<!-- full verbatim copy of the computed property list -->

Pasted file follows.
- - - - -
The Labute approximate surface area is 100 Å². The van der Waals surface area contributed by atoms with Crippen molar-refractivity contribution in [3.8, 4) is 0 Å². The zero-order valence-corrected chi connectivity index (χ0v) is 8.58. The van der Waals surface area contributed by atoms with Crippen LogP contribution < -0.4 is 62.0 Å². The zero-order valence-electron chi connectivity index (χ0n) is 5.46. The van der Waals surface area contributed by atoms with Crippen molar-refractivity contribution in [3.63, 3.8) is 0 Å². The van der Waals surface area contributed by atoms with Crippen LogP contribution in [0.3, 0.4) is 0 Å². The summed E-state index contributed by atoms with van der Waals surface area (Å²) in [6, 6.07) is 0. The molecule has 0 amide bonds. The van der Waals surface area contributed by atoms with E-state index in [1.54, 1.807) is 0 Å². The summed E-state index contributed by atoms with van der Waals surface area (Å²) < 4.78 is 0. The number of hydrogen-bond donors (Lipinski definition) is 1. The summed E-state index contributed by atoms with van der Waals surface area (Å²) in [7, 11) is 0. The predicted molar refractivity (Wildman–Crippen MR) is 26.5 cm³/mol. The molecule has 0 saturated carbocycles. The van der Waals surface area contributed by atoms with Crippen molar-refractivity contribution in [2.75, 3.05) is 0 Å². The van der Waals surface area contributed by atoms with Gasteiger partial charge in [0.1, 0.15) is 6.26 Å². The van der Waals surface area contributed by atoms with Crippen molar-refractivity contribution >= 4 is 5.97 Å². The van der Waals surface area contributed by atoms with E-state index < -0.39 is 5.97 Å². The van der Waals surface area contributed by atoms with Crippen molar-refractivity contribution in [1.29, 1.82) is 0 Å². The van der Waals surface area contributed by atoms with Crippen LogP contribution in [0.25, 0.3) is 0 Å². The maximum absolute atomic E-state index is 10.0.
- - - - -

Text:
The Labute approximate surface area is 100 Å². The van der Waals surface area contributed by atoms with Crippen molar-refractivity contribution in [3.8, 4) is 0 Å². The zero-order valence-corrected chi connectivity index (χ0v) is 8.58. The van der Waals surface area contributed by atoms with Crippen LogP contribution < -0.4 is 62.0 Å². The zero-order valence-electron chi connectivity index (χ0n) is 5.46. The van der Waals surface area contributed by atoms with Crippen molar-refractivity contribution in [3.63, 3.8) is 0 Å². The van der Waals surface area contributed by atoms with Crippen LogP contribution in [0.3, 0.4) is 0 Å². The summed E-state index contributed by atoms with van der Waals surface area (Å²) in [6, 6.07) is 0. The molecule has 0 amide bonds. The van der Waals surface area contributed by atoms with E-state index in [1.54, 1.807) is 0 Å². The summed E-state index contributed by atoms with van der Waals surface area (Å²) < 4.78 is 0. The number of hydrogen-bond donors (Lipinski definition) is 1. The summed E-state index contributed by atoms with van der Waals surface area (Å²) in [7, 11) is 0. The predicted molar refractivity (Wildman–Crippen MR) is 26.5 cm³/mol. The molecule has 0 saturated carbocycles. The van der Waals surface area contributed by atoms with Crippen molar-refractivity contribution in [2.75, 3.05) is 0 Å². The van der Waals surface area contributed by atoms with Gasteiger partial charge in [0.1, 0.15) is 6.26 Å². The van der Waals surface area contributed by atoms with Crippen molar-refractivity contribution >= 4 is 5.97 Å². The van der Waals surface area contributed by atoms with E-state index < -0.39 is 5.97 Å². The van der Waals surface area contributed by atoms with Crippen molar-refractivity contribution in [1.29, 1.82) is 0 Å². The van der Waals surface area contributed by atoms with Crippen LogP contribution in [0.25, 0.3) is 0 Å². The maximum absolute atomic E-state index is 10.0.